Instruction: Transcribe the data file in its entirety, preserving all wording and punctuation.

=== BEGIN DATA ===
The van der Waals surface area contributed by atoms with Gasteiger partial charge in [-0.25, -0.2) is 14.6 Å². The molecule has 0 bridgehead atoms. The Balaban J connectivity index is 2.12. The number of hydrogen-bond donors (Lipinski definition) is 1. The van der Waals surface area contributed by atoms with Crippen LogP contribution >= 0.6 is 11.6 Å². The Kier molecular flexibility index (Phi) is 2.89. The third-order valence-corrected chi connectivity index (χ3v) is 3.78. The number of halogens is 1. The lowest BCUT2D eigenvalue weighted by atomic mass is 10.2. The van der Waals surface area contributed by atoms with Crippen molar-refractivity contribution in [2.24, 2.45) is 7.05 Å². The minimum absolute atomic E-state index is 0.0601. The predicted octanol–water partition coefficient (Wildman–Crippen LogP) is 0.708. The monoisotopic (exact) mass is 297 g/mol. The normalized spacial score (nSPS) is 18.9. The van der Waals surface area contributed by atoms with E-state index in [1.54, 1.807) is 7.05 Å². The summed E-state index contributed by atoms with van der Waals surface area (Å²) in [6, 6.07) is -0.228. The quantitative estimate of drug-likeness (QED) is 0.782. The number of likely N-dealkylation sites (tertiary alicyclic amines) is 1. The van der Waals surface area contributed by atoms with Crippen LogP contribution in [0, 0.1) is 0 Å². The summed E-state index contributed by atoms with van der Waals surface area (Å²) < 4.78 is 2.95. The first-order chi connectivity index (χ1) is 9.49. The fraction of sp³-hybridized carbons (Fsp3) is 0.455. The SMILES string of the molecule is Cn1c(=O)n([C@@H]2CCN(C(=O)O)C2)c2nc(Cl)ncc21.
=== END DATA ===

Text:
The van der Waals surface area contributed by atoms with Gasteiger partial charge in [-0.25, -0.2) is 14.6 Å². The molecule has 0 bridgehead atoms. The Balaban J connectivity index is 2.12. The number of hydrogen-bond donors (Lipinski definition) is 1. The van der Waals surface area contributed by atoms with Crippen LogP contribution >= 0.6 is 11.6 Å². The Kier molecular flexibility index (Phi) is 2.89. The third-order valence-corrected chi connectivity index (χ3v) is 3.78. The number of halogens is 1. The lowest BCUT2D eigenvalue weighted by atomic mass is 10.2. The van der Waals surface area contributed by atoms with Crippen molar-refractivity contribution in [2.24, 2.45) is 7.05 Å². The minimum absolute atomic E-state index is 0.0601. The predicted octanol–water partition coefficient (Wildman–Crippen LogP) is 0.708. The monoisotopic (exact) mass is 297 g/mol. The normalized spacial score (nSPS) is 18.9. The van der Waals surface area contributed by atoms with E-state index in [1.54, 1.807) is 7.05 Å². The summed E-state index contributed by atoms with van der Waals surface area (Å²) in [6, 6.07) is -0.228. The quantitative estimate of drug-likeness (QED) is 0.782. The number of likely N-dealkylation sites (tertiary alicyclic amines) is 1. The van der Waals surface area contributed by atoms with Crippen LogP contribution in [0, 0.1) is 0 Å². The summed E-state index contributed by atoms with van der Waals surface area (Å²) < 4.78 is 2.95. The first-order chi connectivity index (χ1) is 9.49. The fraction of sp³-hybridized carbons (Fsp3) is 0.455. The SMILES string of the molecule is Cn1c(=O)n([C@@H]2CCN(C(=O)O)C2)c2nc(Cl)ncc21.